Give the kids what they want out of a vacation, and they won’t be the only ones smiling
Author CHRIS WRIGHT
IT’S FUNNY HOW idealism trumps practicality when it comes to family vacations. Determined to do right by our children, we haul them around the Louvre or stuff them into lumpy sleeping bags, wondering what went wrong when the inevitable wailing starts. Well, Mom and Dad, here’s what went wrong: Kids don’t want to build character when they go on holiday. They want to have fun. The trick is finding a resort that provides so much of what kids want that they don’t even realize they’re getting what they need.
The Rocking Horse Ranch in Highland, N.Y., has miles of riding trails that allow kids to get in touch with their inner Wyatt Earp (or Calamity Jane) and catch up on the fresh air and exercise they’ve missed while hunched over their computers “doing homework.” Other outdoorsy activities at this family-run dude ranch include rock climbing, horseshoe pitching and marshmallow roasting. Oh, and there’s the Red Ryder BB Gun Shooting Gallery, too.
Anyone who’s seen Star Wars: Return of the Jedi (or, for a more current movie reference, Avatar) has probably dreamed of hanging out at a place like the Out ’n’ About Treesort, which comprises 18 treetop cabins ranging from basic to semiluxurious. Located amid 36 acres of wilderness in Takilma, Ore., it’s a spot where kids can commune with nature in ways that get their adrenaline flowing. Everywhere you look, there are ladders, swings, rope bridges and tree-to-tree zip lines. There’s ground-floor stuff, too, like arts and crafts workshops, swimming and hiking. The Treesort even puts on oddball entertainment at night, such as juggling acts and medicine shows, in the unlikely event that any of its guests has an ounce of energy left.
There are also zip lines at Sentosa, but that’s no surprise, given that this resort has pretty much every kid-friendly activity on the planet. Situated on a 1,236-acre island in the Singapore Strait, Sentosa is a jumble of marine parks, luge rides, interactive cinemas, cable cars, laser shows, wave pools, indoor skydiving facilities and terrifying roller coasters. Even the edifying options here come with a thrill: The pretty Butterfly Park, for instance, is right next door to the ew!-inspiring Insect Kingdom.
For more sedate families, there’s sun, sea and cartoons at Aulani, a Disney resort on Oahu. Aunty’s Beach House has caregivers to keep the small-fry busy, and there’s a teen spa for older kids — allowing Mom and Dad a little time to themselves — plus scavenger hunts, fireside storytelling and chats with Mickey Mouse. The resort has made a genuine effort to incorporate elements of local culture, so don’t be surprised to hear your offspring warbling “E Hula Mai ‘Oe” on the plane home.
Culture likewise abounds at The Athenaeum in central London. Located a scone’s throw from Buckingham Palace, the hotel treats even its youngest visitors like royalty. Kids get their own concierges, who will have learned in advance their guests’ favorite food, reading material and music so that these may be provided upon arrival. The concierges will also arrange theater tickets and help plan itineraries. Even if the latter results solely in your precious ones making a beeline for the tony fashion retailers of Oxford Street, they’ll stumble across a hundred historical landmarks on the way.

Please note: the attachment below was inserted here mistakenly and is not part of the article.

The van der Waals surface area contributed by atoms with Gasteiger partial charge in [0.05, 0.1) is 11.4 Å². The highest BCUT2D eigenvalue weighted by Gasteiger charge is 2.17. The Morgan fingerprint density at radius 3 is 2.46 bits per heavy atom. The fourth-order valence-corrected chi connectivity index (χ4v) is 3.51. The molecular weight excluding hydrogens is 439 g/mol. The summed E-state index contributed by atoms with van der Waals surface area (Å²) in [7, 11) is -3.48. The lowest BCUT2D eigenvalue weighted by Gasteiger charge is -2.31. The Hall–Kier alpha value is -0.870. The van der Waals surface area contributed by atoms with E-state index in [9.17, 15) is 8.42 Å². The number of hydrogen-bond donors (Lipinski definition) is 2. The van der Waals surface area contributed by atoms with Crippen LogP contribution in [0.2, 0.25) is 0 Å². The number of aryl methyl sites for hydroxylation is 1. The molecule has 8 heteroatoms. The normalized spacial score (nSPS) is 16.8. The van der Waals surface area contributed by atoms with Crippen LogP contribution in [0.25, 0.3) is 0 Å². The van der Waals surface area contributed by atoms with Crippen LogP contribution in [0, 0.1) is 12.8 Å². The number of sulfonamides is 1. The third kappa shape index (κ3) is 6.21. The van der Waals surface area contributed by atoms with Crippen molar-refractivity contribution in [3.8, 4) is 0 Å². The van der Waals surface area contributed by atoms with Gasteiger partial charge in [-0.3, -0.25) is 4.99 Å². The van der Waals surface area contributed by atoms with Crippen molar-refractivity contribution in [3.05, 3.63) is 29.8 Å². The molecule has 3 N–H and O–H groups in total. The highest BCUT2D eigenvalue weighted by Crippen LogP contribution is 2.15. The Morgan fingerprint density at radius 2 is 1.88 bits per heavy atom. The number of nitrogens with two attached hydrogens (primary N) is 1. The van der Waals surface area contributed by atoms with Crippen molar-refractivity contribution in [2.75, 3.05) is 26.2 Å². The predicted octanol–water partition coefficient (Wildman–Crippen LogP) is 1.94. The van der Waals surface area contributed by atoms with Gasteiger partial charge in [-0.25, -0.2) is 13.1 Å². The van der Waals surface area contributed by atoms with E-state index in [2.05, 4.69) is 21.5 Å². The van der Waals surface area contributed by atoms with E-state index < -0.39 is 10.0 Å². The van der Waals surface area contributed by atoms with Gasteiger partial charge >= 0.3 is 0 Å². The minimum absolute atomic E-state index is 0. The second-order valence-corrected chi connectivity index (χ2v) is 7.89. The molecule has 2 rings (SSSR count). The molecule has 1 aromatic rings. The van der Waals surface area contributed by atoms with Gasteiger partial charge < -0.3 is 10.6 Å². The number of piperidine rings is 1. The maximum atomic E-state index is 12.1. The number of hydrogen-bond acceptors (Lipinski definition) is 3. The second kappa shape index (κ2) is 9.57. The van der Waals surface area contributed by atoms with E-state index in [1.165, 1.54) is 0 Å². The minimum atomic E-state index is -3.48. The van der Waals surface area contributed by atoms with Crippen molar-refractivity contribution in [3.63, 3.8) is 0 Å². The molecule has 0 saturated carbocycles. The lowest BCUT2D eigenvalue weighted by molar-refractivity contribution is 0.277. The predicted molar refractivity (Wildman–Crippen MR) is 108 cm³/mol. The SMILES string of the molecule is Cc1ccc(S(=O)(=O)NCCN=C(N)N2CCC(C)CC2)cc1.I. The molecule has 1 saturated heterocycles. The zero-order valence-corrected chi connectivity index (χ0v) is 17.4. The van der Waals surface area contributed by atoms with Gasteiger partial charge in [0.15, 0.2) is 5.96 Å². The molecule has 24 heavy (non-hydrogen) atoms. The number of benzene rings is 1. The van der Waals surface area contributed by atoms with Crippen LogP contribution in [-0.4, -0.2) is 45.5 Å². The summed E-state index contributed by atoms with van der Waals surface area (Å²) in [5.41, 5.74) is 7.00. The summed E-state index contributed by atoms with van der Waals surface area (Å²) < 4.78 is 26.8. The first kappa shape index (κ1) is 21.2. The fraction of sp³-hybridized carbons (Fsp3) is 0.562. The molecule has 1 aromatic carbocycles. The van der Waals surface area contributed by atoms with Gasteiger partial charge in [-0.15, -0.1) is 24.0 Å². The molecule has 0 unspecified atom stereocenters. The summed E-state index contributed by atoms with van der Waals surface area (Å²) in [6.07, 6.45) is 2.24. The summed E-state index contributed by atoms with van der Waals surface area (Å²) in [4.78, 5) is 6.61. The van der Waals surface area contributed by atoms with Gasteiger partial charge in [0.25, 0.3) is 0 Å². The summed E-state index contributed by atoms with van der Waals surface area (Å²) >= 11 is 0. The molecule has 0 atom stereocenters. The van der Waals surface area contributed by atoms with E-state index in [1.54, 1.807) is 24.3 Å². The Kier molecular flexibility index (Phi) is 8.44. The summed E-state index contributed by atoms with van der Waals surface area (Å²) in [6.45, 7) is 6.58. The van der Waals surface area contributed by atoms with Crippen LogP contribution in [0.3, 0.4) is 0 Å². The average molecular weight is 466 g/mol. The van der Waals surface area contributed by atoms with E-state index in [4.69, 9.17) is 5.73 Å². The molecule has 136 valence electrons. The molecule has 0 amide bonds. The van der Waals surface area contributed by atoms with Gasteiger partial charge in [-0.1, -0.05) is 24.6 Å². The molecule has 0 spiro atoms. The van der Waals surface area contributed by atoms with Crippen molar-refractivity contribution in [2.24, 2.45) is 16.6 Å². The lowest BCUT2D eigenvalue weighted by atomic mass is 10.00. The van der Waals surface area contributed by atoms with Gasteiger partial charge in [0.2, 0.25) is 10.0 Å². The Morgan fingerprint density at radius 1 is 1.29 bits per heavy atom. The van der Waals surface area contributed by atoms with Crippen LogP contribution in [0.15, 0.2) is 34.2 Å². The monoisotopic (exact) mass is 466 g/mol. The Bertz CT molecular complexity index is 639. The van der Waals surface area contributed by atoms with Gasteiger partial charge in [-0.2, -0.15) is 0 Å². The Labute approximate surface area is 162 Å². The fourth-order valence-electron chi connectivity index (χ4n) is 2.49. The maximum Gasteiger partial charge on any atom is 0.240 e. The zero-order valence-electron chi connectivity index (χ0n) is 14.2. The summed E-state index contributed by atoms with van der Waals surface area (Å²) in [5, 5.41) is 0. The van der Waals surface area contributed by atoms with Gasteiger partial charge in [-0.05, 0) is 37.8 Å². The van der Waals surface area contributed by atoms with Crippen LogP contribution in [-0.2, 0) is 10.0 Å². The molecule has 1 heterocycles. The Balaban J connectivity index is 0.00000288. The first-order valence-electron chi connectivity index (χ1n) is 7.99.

If the kids seem more interested in celebrity than aristocracy, try Atlantis Paradise Island, the Bahamas resort where running into folks like Justin and Britney in the lobby is not outside the realm of possibility. Tweens will swoon at the carefully crafted cool factor here. There’s a mini mall with hamburger joints and pizzerias that are perfect hangouts for honing an air of nonchalance. And there’s Crush, a teen nightclub that’s strictly adult-free between 9 p.m. and midnight, and which glows with iPads, gaming cabanas and video walls. The educational possibilities at Crush seem limited, but — who knows? — maybe the ability to request songs via touchscreen will come in handy in a professional environment one day.
For an even closer brush with fame, stay at Hollywood’s Sheraton Universal Hotel, a.k.a. the “Hotel of the Stars.” The big attraction is a short tram ride away: Universal Studios Hollywood, which offers daily behind-the-scenes tours. Jimmy Stewart worked here, as did W.C. Fields and Elizabeth Taylor. Your children won’t know who these people are, and they’ll be too busy thinking about seeing the Shrek special-effects show to care, but there’s a chance they’ll soak up some culture while wandering these hallowed lots — and that alone is surely worth the price of admission.